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Your Take: Should We Eliminate the Mortgage Tax Deduction?

I promised you that we’d discuss the six policies economists love but politicians hate [3] and this week we’ll talk about the first one – Eliminate the mortgage tax deduction. This is what the NPR story said:

Eliminate the mortgage tax deduction, which lets homeowners deduct the interest they pay on their mortgages. Gone. After all, big houses get bigger tax breaks, driving up prices for everyone. Why distort the housing market and subsidize people buying expensive houses?

I agree and here are my three reasons why.

First, the mortgage deduction [4] is not as much as most people believe it to be. Remember that we each get a standard deduction, $5950 for single and $11900 for married filing jointly, that we are able to claim without paying a penny. So if you were to pay $5950 in mortgage interest as a single filer, you get no benefit from the deduction. Pay $6000 in interest and you get an extra $50 off your taxable income – but you paid $6000 in interest… so you’re still behind. I think you get the idea.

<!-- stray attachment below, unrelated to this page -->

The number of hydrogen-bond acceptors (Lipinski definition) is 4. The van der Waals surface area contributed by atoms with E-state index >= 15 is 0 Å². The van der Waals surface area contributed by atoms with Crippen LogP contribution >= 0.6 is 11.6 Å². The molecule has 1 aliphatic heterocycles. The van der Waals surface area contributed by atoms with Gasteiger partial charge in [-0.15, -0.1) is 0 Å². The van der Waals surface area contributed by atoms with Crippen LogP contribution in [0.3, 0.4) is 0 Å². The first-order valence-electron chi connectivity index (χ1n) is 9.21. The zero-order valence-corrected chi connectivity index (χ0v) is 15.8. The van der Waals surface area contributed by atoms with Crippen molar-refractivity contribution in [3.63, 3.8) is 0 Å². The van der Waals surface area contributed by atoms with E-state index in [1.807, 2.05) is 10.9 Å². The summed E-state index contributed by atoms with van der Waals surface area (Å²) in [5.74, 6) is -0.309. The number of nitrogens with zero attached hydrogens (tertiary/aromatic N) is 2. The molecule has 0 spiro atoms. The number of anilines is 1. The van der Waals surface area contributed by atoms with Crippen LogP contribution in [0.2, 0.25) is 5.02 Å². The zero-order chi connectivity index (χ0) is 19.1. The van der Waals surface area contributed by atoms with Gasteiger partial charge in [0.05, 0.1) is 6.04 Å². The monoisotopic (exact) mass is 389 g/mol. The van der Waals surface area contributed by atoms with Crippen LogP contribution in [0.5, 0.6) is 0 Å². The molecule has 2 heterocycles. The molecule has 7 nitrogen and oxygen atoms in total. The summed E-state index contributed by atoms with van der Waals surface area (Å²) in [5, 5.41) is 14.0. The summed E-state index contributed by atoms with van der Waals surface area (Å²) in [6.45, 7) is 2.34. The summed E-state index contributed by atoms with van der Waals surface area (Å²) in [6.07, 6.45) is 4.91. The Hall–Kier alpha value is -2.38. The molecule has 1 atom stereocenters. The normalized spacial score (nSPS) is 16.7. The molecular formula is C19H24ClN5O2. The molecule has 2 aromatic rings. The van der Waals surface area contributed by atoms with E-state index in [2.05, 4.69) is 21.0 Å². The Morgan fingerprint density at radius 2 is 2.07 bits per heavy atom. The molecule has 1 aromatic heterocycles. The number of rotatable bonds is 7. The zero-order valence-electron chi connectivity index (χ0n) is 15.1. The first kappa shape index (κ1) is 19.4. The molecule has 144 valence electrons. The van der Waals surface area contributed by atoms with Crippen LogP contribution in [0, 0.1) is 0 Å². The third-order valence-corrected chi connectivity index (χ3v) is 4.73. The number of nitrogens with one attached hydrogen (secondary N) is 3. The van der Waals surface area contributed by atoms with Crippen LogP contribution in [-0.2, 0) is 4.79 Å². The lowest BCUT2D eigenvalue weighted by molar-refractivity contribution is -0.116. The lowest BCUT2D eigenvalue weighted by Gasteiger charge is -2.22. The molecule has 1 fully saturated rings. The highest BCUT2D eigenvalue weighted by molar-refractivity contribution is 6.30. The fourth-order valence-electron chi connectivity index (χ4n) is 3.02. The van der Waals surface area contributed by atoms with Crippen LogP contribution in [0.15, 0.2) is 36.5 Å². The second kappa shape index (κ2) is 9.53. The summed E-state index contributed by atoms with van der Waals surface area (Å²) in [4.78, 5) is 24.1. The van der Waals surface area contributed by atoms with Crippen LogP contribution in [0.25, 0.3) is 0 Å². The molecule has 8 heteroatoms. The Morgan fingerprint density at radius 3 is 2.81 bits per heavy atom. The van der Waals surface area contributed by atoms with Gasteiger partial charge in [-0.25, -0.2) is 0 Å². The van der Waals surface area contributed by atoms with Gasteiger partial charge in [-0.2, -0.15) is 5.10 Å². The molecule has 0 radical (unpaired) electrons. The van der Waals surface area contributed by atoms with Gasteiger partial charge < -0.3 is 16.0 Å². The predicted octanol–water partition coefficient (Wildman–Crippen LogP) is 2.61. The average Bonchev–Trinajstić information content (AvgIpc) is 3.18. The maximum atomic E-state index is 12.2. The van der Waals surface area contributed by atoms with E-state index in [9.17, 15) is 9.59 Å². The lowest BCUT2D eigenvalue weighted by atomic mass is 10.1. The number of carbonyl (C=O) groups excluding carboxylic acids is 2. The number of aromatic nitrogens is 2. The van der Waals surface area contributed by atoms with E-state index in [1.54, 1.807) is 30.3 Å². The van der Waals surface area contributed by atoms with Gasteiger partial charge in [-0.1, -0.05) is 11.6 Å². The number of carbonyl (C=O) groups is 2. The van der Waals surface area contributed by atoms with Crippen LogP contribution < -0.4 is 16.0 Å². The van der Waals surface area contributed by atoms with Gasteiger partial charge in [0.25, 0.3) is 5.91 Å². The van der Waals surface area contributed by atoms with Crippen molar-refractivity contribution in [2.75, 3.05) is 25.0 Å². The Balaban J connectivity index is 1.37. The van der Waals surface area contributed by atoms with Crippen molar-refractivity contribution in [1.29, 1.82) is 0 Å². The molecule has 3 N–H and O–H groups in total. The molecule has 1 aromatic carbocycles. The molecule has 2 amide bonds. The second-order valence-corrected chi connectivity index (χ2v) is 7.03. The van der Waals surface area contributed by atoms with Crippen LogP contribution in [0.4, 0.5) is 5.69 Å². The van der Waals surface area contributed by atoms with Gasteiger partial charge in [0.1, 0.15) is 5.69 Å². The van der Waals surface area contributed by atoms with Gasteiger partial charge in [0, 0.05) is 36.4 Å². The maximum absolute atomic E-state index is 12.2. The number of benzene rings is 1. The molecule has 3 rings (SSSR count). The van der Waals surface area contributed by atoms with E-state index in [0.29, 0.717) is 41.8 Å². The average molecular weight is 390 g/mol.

Second, how many people consider the deduction when buying a home? You probably look at your income and try to qualify for a loan. How many buyers adjust their withholding after they buy a house because they know they will claim the deduction? Very few. It’s not part of the decision, the deduction results in a tax break which results in a tax refund the following year. That money is then parsed out to whatever the existing needs are.

Lastly, the deduction is a government subsidy that increases the price of homes. Just as how the Fed’s quantitative easing and loose monetary policy has resulted in lower interest rates (another subsidy that lowers home prices by lowering interest rates), the deduction is fiscal policy that boosts up home prices and rents.

What do you think?

(Photo: wwworks [5])